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The Bond Bears Are Out of Hibernation. What Are Your Alternatives?

The Bond Bears Are Out of Hibernation. What Are Your Alternatives?
Matthiashaas | Dreamstime.com

By    |   Thursday, 03 May 2018 04:00 PM

Imagine the perfect summer day: You’re out on the open water, sipping a drink, and relaxing on a sailboat. The wind is at your back and is catching the sails just right. This has been the bond market retirees have experienced for the past few decades.

Now, flip the switch, and sail into the wind. You cannot sail directly into the wind; it’s much more challenging and you have to zig and zag to get from Point A to Point B.

This is the bond market today and the forecast for the time being. The winds have shifted from the ideal smooth sailing environment, to a headwind and rough waters environment.

Just because it was smooth sailing in bonds for as long as most pre-retirees and retirees can remember, does not mean smooth waters are ahead.

Over the past 30-plus years, retirees with a traditional 60% equity / 40% bond portfolio have been blessed with a bond portfolio with the wind at their back. In June of 1981, the Federal Funds Rate peaked at over 20% and bottomed at near 0% levels after the 2008 recession.

With the economy strengthening, interest rates have started to rise and we can expect three more forecasted interest rate increases throughout the rest of the year. We all know, as interest rates rise, bond values drop. It is a mathematical fact; you will not get the same return out of bonds as retirees over the past three decades enjoyed, as you’re essentially sailing into the wind for the foreseeable future. That’s why when we look at bonds, we look at them in terms of yield, and right now the yields are very low.

We haven’t seen a rising interest rate environment, coupled with low inflation, since 1950, let’s take a look at some stats from 1950 to 1959:

Real returns remove the effects of inflation
Source: Ibbotson Data

What does this tell us? It tells us that bonds can be risky. It also tells us that longer term bonds can drop significantly in a rising interest rate environment. The main take away for today’s retirees and pre-retirees, is that we may need to rethink the approach to the traditional retirement portfolio.

Fortunately, Roger Ibbotson, one of the most respected names in finance, decided to delve into this issue for himself. Roger published the first edition of Stocks, Bonds, Bills, and Inflation, is currently Chairman and CIO at Zebra Capital Management, and also served as a Finance Professor at the Yale School of Management for 30 years. He recently published an in depth whitepaper entitled “Fixed Indexed Annuities: Consider the Alternative.” He takes a dive into exploring annuities as an alternative to bonds, and concludes they are a great alternative for those approaching retirement in today’s economic environment. He states the following in his conclusion:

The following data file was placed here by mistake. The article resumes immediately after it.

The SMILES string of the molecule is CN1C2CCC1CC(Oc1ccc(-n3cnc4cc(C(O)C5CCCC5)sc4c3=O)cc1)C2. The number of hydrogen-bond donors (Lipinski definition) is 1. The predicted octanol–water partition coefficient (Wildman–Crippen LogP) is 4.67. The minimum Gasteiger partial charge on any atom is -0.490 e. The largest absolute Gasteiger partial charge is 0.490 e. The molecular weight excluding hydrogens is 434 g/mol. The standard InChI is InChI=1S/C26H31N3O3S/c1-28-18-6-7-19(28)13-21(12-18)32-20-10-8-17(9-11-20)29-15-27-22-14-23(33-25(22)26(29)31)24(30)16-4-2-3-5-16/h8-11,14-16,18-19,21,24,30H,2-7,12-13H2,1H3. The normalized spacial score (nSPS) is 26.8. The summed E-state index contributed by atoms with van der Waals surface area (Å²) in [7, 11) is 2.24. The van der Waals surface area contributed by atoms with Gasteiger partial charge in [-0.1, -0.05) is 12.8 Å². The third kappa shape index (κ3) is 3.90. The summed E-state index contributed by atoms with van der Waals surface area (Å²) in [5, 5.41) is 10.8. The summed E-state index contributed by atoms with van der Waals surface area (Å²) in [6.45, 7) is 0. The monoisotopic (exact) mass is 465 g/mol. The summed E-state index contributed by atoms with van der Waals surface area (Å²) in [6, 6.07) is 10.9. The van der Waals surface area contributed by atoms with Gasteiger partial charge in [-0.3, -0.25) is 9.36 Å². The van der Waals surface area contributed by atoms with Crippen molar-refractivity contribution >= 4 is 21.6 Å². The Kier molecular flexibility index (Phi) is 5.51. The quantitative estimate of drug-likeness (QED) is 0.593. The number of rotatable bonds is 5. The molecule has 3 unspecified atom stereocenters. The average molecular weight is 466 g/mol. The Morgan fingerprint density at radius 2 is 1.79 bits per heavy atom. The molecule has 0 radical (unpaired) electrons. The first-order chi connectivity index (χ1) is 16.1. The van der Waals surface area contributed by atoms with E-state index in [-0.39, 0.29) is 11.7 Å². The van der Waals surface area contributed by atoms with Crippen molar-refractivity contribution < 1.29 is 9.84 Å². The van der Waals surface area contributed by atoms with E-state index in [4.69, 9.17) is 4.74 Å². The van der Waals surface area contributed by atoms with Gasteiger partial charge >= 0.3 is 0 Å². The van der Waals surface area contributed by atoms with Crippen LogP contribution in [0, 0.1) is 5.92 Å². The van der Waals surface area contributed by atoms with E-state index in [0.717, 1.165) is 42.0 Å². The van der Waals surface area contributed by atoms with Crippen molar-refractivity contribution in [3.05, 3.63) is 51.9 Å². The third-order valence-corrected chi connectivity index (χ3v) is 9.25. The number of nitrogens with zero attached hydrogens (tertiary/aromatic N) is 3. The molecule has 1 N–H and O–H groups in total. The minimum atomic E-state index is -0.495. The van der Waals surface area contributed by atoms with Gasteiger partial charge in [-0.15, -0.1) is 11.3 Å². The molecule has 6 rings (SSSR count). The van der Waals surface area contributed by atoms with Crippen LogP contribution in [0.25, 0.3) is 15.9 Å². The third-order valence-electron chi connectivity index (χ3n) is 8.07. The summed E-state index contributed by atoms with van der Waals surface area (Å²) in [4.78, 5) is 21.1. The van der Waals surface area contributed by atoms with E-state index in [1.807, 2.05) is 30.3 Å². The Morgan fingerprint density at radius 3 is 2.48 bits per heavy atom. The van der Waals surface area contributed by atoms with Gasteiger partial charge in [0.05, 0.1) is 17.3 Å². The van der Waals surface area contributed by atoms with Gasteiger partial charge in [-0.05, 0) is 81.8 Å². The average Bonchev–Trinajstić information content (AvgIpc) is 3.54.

“Fixed Indexed Annuities have many attractive features as both an accumulation investment and as a potential source of income in retirement. In simulation, the FIA performed better net of assumed fees than long term government bonds. We showed the FIA had comparable volatility to bonds but with better downside protection. In our study, when bonds underperformed, the FIA performed quite well. It is our view, considering today’s low interest rate environment and our modest expectations for bond returns in the coming future, FIAs are an alternative to consider.”

Annuities are not the only alternative to consider. A higher net worth investor may look to build a staggered bond portfolio or invest in shorter term bond funds. But for the average investor, this isn’t the best option, as the yields on investment grade bonds will not generate the income their looking to retire on. For a more aggressive investor, who is willing to take on more risk, they can shift into more quality dividend paying stocks to provide income. The drawback to this method is you will see additional volatility in your portfolio, which most retirees are not willing to accept. There are other fixed income vehicles that you can turn to, such as Floating Rate Notes (FRNs), or Treasury Inflation Protected Securities (TIPS). FRNs are almost immune to increasing rates, while TIPS increase with inflation, but again, these investments are not generating high enough yields to produce the income most retirees are looking for.

The worst alternative, however, is one of the most common we see - moving to cash. The Fed says inflation has been around 2% in recent years (I would argue it’s been higher). At a minimum, your purchasing power is being devalued by inflation, and you’re missing out on valuable compounding periods. The bottom line, with the markets nearing all-time highs, and interest rates rising from all-time lows, this is a perfect storm for retirees. Finding a trusted advisor is more important than ever.

Steven Paul is an Investment Advisory Representative at Richard Paul & Associates.Steve holds his life and health insurance licenses in Michigan and Florida. He is a Certified Financial Planner™ (CFP®) and completed the CFP Board required curriculum through Eastern Michigan University and Kaplan. He received his bachelor’s degree from Wayne State University, majoring in economics.

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Just because it was smooth sailing in bonds for as long as most pre-retirees and retirees can remember, does not mean smooth waters are ahead.
bond, bears, hibernation. investors
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2018-00-03
Thursday, 03 May 2018 04:00 PM
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